Re: IQ and Evolution (Was: Re: Patriarchy)
26 Aug 1996 16:38:36 GMT
email@example.com (Bryant) wrote:
>Gould has illustrated social influences on how results are interpretted,
>etc., and deserves credit for that. On the other hand, he's made it seem
>as though identifying our biases is a futile affair, because we'll never
>rid ourselves of them sufficiently to objectively study human beings.
I have to say that I largely agree with this. I don't think it means
that we can't make progress, collecting better data and getting better
conceptions of the physical world. But I suspect that the idea of pure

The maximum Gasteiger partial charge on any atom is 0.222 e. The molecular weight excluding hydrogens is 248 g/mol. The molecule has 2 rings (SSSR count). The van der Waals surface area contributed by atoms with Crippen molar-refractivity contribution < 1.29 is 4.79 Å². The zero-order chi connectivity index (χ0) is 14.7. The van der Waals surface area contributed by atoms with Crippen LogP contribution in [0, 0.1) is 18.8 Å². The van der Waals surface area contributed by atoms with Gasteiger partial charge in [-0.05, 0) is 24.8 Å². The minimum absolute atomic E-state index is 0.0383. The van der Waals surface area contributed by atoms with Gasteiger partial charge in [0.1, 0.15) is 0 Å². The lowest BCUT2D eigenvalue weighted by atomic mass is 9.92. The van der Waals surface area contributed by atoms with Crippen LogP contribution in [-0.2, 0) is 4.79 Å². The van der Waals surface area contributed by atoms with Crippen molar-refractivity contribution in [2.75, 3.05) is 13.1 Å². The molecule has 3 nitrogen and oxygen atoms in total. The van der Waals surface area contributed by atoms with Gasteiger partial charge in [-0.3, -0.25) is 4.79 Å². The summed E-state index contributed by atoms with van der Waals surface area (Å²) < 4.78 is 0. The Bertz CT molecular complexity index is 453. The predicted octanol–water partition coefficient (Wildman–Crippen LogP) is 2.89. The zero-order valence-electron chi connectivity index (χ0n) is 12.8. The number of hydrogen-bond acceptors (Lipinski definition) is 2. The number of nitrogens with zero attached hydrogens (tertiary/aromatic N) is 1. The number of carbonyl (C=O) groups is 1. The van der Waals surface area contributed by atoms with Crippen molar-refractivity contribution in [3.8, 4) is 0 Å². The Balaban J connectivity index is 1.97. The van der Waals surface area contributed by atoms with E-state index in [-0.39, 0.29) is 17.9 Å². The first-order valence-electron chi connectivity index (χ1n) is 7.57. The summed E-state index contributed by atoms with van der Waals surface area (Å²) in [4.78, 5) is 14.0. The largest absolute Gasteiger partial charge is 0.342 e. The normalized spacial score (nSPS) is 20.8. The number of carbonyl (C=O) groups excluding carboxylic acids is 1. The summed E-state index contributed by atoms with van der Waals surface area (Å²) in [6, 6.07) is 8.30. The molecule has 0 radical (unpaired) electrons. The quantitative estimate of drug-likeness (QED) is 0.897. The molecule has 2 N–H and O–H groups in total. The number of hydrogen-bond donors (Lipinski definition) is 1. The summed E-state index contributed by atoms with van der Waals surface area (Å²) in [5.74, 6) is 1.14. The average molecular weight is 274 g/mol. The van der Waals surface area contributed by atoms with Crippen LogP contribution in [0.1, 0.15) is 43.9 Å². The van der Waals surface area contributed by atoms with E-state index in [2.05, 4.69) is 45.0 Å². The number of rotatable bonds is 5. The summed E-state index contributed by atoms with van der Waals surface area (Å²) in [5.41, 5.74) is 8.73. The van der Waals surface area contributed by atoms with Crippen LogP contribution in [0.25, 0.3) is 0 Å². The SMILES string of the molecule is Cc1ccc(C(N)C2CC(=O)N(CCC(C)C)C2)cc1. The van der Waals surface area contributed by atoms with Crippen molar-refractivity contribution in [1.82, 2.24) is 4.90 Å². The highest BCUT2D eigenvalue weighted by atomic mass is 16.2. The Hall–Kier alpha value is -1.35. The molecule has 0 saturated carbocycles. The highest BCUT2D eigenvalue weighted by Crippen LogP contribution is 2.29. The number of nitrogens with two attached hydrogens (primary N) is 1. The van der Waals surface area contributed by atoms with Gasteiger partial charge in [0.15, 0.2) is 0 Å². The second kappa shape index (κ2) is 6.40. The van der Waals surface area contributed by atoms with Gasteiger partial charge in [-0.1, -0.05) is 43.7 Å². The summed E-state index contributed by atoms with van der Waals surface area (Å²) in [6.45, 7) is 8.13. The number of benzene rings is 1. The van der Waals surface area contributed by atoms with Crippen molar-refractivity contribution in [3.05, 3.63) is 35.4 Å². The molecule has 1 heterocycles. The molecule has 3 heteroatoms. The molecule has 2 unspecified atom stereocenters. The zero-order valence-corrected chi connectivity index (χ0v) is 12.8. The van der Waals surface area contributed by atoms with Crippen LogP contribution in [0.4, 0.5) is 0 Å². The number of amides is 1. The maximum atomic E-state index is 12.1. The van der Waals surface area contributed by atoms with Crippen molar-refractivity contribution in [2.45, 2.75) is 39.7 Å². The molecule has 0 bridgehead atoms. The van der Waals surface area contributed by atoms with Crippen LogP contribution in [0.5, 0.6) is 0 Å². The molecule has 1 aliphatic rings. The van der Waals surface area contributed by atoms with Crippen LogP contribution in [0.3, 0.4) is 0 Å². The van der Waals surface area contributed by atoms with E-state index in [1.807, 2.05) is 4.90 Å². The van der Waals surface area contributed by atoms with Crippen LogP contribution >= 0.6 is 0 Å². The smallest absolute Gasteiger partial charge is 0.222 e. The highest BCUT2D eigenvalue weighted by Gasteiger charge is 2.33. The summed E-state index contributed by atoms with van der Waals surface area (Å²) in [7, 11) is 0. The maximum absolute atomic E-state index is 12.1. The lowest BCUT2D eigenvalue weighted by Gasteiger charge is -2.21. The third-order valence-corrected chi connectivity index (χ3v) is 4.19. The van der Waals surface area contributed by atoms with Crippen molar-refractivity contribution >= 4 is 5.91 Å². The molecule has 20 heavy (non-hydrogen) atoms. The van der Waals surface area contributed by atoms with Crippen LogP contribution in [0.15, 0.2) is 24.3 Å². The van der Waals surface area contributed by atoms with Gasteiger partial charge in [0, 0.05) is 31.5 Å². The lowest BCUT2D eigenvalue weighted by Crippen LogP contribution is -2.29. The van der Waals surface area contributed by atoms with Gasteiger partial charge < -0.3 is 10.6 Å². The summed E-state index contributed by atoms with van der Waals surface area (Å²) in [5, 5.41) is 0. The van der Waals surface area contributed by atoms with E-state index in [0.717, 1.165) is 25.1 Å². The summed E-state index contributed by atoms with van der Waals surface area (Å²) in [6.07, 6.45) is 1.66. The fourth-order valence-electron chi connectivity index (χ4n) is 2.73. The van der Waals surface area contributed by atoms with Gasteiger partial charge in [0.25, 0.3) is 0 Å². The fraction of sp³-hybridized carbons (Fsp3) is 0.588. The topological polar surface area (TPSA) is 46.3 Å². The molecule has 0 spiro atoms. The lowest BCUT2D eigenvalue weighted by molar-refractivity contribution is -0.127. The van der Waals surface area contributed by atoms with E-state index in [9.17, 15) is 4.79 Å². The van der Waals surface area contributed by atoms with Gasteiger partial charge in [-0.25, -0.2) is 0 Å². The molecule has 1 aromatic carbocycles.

objectivity is impossible. I would argue that this is because we have to
interpret what we see, and this makes some degree of bias inevitable.
Humans can't see outside their own perception (which gives me a headache
just talking about!), and that perception is always hooked to some
preconceived ideas. I think it's important to be aware that this is
true, but to also understand that there isn't always anything that you
can do about it.
To me, one of the most interesting aspects of Gould's Mismeasure of Man
was one example where he fell into the trap that he himself was
critiquing. There was a smudged number on a xerox which he interpreted
in a particular way, largely because he wanted to demonstrate a
particular point. He was wrong, and only caught it later. It always
makes me wonder what I'm missing because it never occurred to me to
check. And if I, who have been made aware of bias over and over, am
missing stuff, imagine what those who think they don't show any bias are
"Some mornings, it's just not worth chewing through the leather straps."
-- Emo Phillips